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1st Regiment, Virginia Cavalry (Confederate)

Revision as of 19:50, 26 November 2020 by Psleavens (talk | contribs) (Broken links proj: Removed obsolete links and added new links. Could not find rosters by company.)

Brief History

This Unit completed its organization at Winchester, Virginia, in July 1861.  Unlike most regiments, the 1st contained twelve companies.  After taking part in the Battle of First Manassas, the unit was brigaded under Generals J. E. B Stuart, F. Lee, Wickham, and Munford. The cavalry cut through the Federal lines at Appomattox and later disbanded. Only 1 man from this unit was present at the surrender. The field officers were Colonels R. Welby Carter, James H. Drake, William E. Jones, Fitzhugh Lee, William A. Morgan, and James E. B. Stuart; Lieutenant Colonels L. Tiernan Brien and Charles R. Irving; and Major Robert Swan. [1]


The men were from the counties of Frederick, Berkeley, Rockbridge, Clarke, Washington, Augusta, Jefferson, Amelia, Loudoun, Rockingham, and Gloucester.

Companies and captains

Regiment surname lists


The muster roll of Company G is included in:

  • Muster Roll of Amelia County, Virginia, in the War in Defense of Virginia, 1861-1865. MSS. Amelia County Courthouse (Amelia, Va.). Copy: FHL Film 30474 Item 5.
  • Roster of Amelia Troop: Which Constituted Company G, First Regiment, Virginia Cavalry, From the Beginning to the End of the Confederate War. Richmond, Va.: W.E. Jones Print. Co., 1911. FHL Fiche 6082785.

Other Sources

  • Beginning United States Civil War Research gives steps for finding information about a Civil War soldier or sailor. It covers the major records that should be used. Additional records are described in Virginia in the Civil War and United States Civil War, 1861 to 1865.
  • National Park Service, The Civil War Soldiers and Sailors System, is searchable by soldier's name and state. It contains basic facts about soldiers on both sides of the Civil War, a list of regiments, descriptions of significant battles, sources of the information, and suggestions for where to find additional information.
  • Virginia in the Civil War describes many Confederate and Union sources, specifically for Virginia, and how to find them.. These include compiled service records, pension records, rosters, cemetery records, Internet databases, published books, etc.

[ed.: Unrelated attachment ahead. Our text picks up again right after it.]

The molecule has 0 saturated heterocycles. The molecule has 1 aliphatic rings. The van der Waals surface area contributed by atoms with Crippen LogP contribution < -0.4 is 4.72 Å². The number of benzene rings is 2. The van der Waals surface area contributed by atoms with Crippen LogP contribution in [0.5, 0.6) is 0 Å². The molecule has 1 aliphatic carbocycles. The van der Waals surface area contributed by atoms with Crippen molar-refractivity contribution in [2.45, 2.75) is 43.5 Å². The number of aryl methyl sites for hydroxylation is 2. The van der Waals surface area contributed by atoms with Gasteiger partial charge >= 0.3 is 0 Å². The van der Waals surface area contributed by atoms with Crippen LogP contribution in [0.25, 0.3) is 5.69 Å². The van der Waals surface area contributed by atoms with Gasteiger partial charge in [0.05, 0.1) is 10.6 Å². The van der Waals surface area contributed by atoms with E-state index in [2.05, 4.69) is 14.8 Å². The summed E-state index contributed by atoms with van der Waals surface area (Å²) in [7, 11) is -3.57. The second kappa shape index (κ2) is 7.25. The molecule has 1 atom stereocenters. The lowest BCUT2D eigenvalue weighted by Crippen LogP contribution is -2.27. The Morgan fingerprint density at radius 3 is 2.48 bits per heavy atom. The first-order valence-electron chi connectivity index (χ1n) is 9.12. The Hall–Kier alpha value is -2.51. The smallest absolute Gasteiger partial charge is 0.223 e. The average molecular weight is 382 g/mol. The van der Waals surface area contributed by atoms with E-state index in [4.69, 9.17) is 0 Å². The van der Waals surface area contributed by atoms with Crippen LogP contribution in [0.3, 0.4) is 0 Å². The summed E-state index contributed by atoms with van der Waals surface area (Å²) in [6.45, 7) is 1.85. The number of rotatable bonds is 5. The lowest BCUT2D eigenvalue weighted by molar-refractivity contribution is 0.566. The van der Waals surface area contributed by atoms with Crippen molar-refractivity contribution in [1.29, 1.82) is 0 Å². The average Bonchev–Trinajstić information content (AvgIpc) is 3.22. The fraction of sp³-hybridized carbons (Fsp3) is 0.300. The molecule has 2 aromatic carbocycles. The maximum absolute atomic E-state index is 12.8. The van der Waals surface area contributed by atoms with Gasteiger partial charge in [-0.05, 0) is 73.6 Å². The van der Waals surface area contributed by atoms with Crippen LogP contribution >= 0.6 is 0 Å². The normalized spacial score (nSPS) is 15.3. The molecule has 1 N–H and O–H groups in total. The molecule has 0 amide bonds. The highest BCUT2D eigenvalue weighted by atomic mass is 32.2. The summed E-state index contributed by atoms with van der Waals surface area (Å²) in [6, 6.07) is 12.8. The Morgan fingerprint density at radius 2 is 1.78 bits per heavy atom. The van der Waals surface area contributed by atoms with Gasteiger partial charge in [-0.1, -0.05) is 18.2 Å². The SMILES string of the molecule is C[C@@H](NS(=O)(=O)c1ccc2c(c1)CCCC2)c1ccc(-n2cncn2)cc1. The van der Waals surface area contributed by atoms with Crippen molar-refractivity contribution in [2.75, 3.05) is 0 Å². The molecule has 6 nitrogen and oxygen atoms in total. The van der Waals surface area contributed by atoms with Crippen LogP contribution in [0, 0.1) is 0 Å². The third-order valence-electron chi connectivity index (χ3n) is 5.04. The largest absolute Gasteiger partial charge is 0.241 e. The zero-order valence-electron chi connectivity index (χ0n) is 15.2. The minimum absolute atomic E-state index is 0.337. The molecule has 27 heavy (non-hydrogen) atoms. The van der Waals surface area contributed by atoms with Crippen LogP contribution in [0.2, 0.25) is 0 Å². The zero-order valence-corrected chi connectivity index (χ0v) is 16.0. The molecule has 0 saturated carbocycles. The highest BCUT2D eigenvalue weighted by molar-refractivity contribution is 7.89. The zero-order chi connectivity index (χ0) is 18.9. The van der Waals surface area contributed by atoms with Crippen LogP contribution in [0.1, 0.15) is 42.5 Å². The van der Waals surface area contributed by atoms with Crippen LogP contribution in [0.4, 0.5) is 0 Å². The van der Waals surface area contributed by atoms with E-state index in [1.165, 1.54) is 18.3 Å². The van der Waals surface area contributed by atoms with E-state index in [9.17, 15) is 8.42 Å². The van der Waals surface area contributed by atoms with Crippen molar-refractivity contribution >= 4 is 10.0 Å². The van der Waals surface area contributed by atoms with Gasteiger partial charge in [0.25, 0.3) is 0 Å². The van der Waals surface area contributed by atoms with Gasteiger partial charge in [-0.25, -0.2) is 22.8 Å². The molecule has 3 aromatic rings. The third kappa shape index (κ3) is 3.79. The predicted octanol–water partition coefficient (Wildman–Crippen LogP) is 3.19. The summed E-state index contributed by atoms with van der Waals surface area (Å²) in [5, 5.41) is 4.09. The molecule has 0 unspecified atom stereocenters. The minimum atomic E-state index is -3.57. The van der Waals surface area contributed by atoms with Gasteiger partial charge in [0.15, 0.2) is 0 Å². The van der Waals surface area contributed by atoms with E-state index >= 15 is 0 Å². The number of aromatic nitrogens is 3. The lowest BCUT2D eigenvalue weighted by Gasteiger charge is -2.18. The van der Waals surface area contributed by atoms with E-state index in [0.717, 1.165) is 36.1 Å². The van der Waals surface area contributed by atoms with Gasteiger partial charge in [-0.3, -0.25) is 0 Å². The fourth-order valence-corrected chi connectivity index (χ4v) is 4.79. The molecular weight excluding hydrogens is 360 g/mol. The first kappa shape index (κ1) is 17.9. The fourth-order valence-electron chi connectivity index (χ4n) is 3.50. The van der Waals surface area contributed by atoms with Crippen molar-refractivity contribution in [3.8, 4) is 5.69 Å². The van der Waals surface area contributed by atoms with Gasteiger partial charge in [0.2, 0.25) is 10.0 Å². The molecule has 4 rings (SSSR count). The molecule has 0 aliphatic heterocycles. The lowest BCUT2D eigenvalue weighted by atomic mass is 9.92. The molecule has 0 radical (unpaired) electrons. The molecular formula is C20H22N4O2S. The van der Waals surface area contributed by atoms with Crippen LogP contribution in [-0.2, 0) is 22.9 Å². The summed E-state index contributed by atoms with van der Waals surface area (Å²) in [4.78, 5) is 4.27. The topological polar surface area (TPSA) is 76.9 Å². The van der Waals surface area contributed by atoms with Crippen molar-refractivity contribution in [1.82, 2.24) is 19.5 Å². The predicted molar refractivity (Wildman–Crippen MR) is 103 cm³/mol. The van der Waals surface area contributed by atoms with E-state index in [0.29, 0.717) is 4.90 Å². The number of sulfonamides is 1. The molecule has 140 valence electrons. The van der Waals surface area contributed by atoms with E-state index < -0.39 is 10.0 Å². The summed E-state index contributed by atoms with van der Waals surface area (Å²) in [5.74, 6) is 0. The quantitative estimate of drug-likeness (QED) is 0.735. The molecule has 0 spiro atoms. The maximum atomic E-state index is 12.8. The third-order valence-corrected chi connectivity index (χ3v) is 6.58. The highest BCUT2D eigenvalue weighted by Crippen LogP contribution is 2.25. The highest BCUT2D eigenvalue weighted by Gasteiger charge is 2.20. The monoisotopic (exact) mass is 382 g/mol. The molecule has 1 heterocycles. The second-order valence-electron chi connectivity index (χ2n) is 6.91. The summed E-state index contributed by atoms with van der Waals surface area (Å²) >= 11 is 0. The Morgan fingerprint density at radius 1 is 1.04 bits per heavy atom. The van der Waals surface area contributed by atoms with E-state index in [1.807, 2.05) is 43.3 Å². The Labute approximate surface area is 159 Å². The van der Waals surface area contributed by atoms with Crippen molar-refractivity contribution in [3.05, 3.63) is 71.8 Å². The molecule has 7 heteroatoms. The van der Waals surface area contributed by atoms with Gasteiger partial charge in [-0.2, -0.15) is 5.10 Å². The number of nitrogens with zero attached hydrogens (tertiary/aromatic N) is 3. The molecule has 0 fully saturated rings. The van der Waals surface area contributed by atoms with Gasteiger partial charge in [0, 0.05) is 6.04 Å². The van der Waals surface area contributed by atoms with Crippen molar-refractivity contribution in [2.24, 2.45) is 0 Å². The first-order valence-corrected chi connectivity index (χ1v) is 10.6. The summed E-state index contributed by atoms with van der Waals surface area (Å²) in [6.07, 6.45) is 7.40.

• United States Civil War, 1861-1865 describes and explains United States and Confederate States records, rather than state records, and how to find them. These include veterans’ censuses, compiled service records, pension records, rosters, cemetery records, Internet databases, published books, etc.
  • Confederate States of America. Army. Virginia Cavalry Regiment, 1st. Company G. Roster of Amelia Troop : which constituted Company G, First Regiment, Virginia Cavalry, from the beginning to the end of the Confederate war. (Bethesda, Maryland : University Publications of America, c1990), FHL Fiche 6082785
  • Haden, B.J. and J.E.B. Stuart. Reminiscences of J.E.B. Stuart's Cavalry. Charlottesville, Va.: Progress Pub. Co., n.d. FHL Fiche 6082787.
  • Lewis, Charles E. War sketches, no. 1 : with the First Dragoons in Virginia. (Bethesda, Maryland : University Publications of America, c1992) FHL Fiche 6083605
  • Sifakis, Stewart. Compendium of the Confederate Armies: Virginia. New York, NY: Facts on File, 1992- 1995. (Family History Library book 975 M2ss, Ten Volumes.) This gives organization information for each unit and its field officers, assignments, and battles. It also lists sources further reading. Volume 5 is for Virginia.
  • Trout, Robert J. They Followed the Plume: The Story of J.E.B. Stuart and His Staff. Mechanicsburg, Pa.: Stackpole Books, 1993. FHL Book 973 M2tro.
  • Wallace, Lee A. A Guide to Virginia Military Organizations, 1861-1865. Lynchburg, Virginia: H. E. Howard, 1986. (Family History Library book 975.5 M2vr, Volume 29.) This gives brief historical sketches of each regiment and lists officers, company names, and commanders.


  1. National Park Service, The Civil War Soldiers and Sailors System (accessed 4 January 2011).